Cancer stem cells

Overview

Cancer stem cells (CSCs) are the "roots" of a tumor. Also known as tumor initiating cells (TICs), CSCs represent a small subpopulation of the tumor that initiates and perpetuates tumor growth. CSCs give rise to various differentiated progeny that make up the bulk of the rapidly dividing tumor.1,2

"Stemness" features of CSCs1-4:

  • Ability to remain relatively quiescent
  • Enhanced self-renewal and growth
  • Altered metabolism
  • Expression of multidrug resistance transporters and DNA damage repair enzymes
  • High resistance to oxidative stress
  • Homing ability (metastatic potential)
  • Reproliferation of differentiated progeny

Implications in cancer

CSCs sustain cancer survival and progression.

  • CSCs are often innately less sensitive to chemotherapy and radiation than the bulk of the tumor cells that they generate.2,5
    • Thus, CSCs can contribute to recurrence after elimination of the bulk of the tumor.
  • CSCs can regenerate the heterogenous cell populations of the parental tumor.4

Strategies aimed at eliminating CSCs include targeting specific surface markers, sensitizing CSCs to therapy, and modulating "stemness" signaling pathways.3,4

Oncogenic Expression

Acute Myeloid Leukemia (AML)

  • Multiple studies have shown that AML follows a CSC model.4,6

Breast Cancer

  • Multiple laboratories have shown that highly metastatic TNBC tumors are often composed of cells harboring epithelial-mesenchymal (E-M) plasticity that can lead to the emergence of highly migratory, mesenchymal CSCs.7

Brain Cancer

  • Studies have identified brain cancer cells with the capacity for self-renewal and regeneration of the original tumor, supporting the CSC theory in brain cancer.8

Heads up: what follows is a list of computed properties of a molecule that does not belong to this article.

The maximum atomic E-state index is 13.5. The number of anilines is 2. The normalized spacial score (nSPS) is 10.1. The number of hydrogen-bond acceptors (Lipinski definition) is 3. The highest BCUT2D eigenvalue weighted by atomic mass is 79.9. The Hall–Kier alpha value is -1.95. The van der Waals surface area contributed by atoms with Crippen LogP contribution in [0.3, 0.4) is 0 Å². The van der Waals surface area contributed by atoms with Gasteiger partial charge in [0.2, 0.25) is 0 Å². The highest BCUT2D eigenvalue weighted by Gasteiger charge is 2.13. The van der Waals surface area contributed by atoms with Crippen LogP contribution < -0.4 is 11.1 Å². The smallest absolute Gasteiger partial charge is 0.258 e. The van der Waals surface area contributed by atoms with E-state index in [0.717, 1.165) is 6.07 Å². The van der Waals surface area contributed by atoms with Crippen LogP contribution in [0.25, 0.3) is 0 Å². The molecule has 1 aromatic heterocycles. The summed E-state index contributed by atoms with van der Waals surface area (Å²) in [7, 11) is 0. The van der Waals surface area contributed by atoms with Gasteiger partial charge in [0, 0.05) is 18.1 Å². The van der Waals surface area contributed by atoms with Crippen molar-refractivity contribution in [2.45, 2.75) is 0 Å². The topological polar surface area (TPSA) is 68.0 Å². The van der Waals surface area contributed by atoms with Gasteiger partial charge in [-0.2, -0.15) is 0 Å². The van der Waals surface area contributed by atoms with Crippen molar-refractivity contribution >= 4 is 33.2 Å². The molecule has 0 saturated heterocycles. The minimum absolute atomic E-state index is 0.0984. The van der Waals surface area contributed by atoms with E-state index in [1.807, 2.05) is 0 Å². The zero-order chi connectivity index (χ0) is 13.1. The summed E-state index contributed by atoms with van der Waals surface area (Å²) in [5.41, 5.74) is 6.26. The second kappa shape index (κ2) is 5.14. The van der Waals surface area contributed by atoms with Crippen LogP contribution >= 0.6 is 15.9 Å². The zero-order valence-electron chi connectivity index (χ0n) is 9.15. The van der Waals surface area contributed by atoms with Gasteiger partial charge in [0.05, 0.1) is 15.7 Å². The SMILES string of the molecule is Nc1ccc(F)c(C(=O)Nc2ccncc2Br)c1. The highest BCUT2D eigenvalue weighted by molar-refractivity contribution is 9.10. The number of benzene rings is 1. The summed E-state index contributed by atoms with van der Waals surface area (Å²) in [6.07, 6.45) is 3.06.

Colorectal Cancer

  • Stem cell crypt cell populations in the gastrointestinal tract give rise to all the differentiated cell types within the homeostatic intestinal epithelia and are proposed to serve as the cells of origin for intestinal cancers.9

Lung Cancer

  • Evidence suggests that lung carcinoma tumors contain CSCs that are resistant to conventional chemotherapy and are responsible for tumor maintenance and spreading.10
  • Whole transcriptome sequencing of tumor-initiating cells (TICs) isolated from small-cell lung cancer (SCLC) and large-cell neuroendocrine cancer (LCNEC) patient-derived xenografts showed that DLL3, a protein expressed during neuroendocrine development that has minimal to no expression in normal adult tissue, is expressed in most SCLCs and LCNECs.11,12
  1. Aponte PM, Caicedo A. Stemness in cancer: stem cells, cancer stem cells, and their microenvironment. Stem Cells Int. 2017;2017:5619472.
  2. Williams SA, Anderson WC, Santaguida MT, Dylla SJ. Patient-derived xenografts, the cancer stem cell paradigm, and cancer pathobiology in the 21st century. Lab Invest. 2013;93(9):970-982.
  3. Dragu DL, Necula LG, Bleotu C, Diaconu CC, Chivu-Economescu M. Therapies targeting cancer stem cells: Current trends and future challenges. World J Stem Cells. 2015;7(9):1185-1201.
  4. Baccelli I, Trumpp A. The evolving concept of cancer and metastasis stem cells. J Cell Biol. 2012;198(3):281-293.
  5. Botelho M, Alves H. Significance of cancer stem cells in anti-cancer therapies. Int J Immunother Cancer Res. 2016;2(1):14-16.
  6. Hope KJ , Jin L, Dick JE. Acute myeloid leukemia originates from a hierarchy of leukemic stem cell classes that differ in self-renewal capacity. Nat Immunol. 2004;5(7):738-743.
  7. Doherty MR, Cheon H, Junk DJ, et al. Interferon-beta represses cancer stem cell properties in triple-negative breast cancer. Proc Natl Acad Sci U S A. 2017. pii: 201713728.
  8. Singh SK, Hawkins C, Clarke ID, et al. Identification of human brain tumour initiating cells. Nature. 2004;432:396-401.
  9. Junttila MR, Mao W, Wang X, et al. Targeting LGR5+ cells with an antibody-drug conjugate for the treatment of colon cancer. Sci Transl Med. 2015;7(314):314ra186.
  10. Eramo A, et al. Identification and expansion of the tumorigenic lung cancer stem cell population. Cell Death Differ. 2008;15:504-514.
  11. Saunders LR, Bankovich AJ, Anderson WC, et al. A DLL3-targeted antibody-drug conjugate eradicates high-grade pulmonary neuroendocrine tumor-initiating cells in vivo. Sci Transl Med. 2015;7(302):1-28.
  12. Rudin CM, Pietanza MC, Bauer TM, et al. Rovalpituzumab tesirine, a DLL3-targeted antibody-drug conjugate, in recurrent small-cell lung cancer: a first-in-human, first-in-class, open-label, phase 1 study. Lancet Oncol. 2017;18(1):42-51.

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